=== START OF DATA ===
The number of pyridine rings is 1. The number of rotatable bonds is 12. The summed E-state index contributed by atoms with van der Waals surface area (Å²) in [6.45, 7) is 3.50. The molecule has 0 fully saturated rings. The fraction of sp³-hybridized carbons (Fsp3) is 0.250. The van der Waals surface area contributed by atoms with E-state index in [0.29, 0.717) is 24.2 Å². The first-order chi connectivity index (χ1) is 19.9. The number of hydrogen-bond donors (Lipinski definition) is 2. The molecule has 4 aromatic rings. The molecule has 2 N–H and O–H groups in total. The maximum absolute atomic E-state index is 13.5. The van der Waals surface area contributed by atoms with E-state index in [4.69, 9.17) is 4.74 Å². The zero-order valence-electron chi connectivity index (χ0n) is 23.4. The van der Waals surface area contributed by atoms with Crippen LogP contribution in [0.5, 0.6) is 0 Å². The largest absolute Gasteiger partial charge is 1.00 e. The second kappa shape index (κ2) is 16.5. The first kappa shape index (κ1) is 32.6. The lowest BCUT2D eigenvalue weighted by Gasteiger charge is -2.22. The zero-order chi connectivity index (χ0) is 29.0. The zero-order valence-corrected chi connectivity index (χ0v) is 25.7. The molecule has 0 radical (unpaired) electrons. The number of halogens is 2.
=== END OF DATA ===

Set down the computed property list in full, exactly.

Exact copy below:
The number of pyridine rings is 1. The number of rotatable bonds is 12. The summed E-state index contributed by atoms with van der Waals surface area (Å²) in [6.45, 7) is 3.50. The molecule has 0 fully saturated rings. The fraction of sp³-hybridized carbons (Fsp3) is 0.250. The van der Waals surface area contributed by atoms with E-state index in [0.29, 0.717) is 24.2 Å². The first-order chi connectivity index (χ1) is 19.9. The number of hydrogen-bond donors (Lipinski definition) is 2. The molecule has 4 aromatic rings. The molecule has 2 N–H and O–H groups in total. The maximum absolute atomic E-state index is 13.5. The van der Waals surface area contributed by atoms with E-state index in [4.69, 9.17) is 4.74 Å². The zero-order valence-electron chi connectivity index (χ0n) is 23.4. The van der Waals surface area contributed by atoms with Crippen LogP contribution in [0.5, 0.6) is 0 Å². The largest absolute Gasteiger partial charge is 1.00 e. The second kappa shape index (κ2) is 16.5. The first kappa shape index (κ1) is 32.6. The lowest BCUT2D eigenvalue weighted by Gasteiger charge is -2.22. The zero-order chi connectivity index (χ0) is 29.0. The zero-order valence-corrected chi connectivity index (χ0v) is 25.7. The molecule has 0 radical (unpaired) electrons. The number of halogens is 2.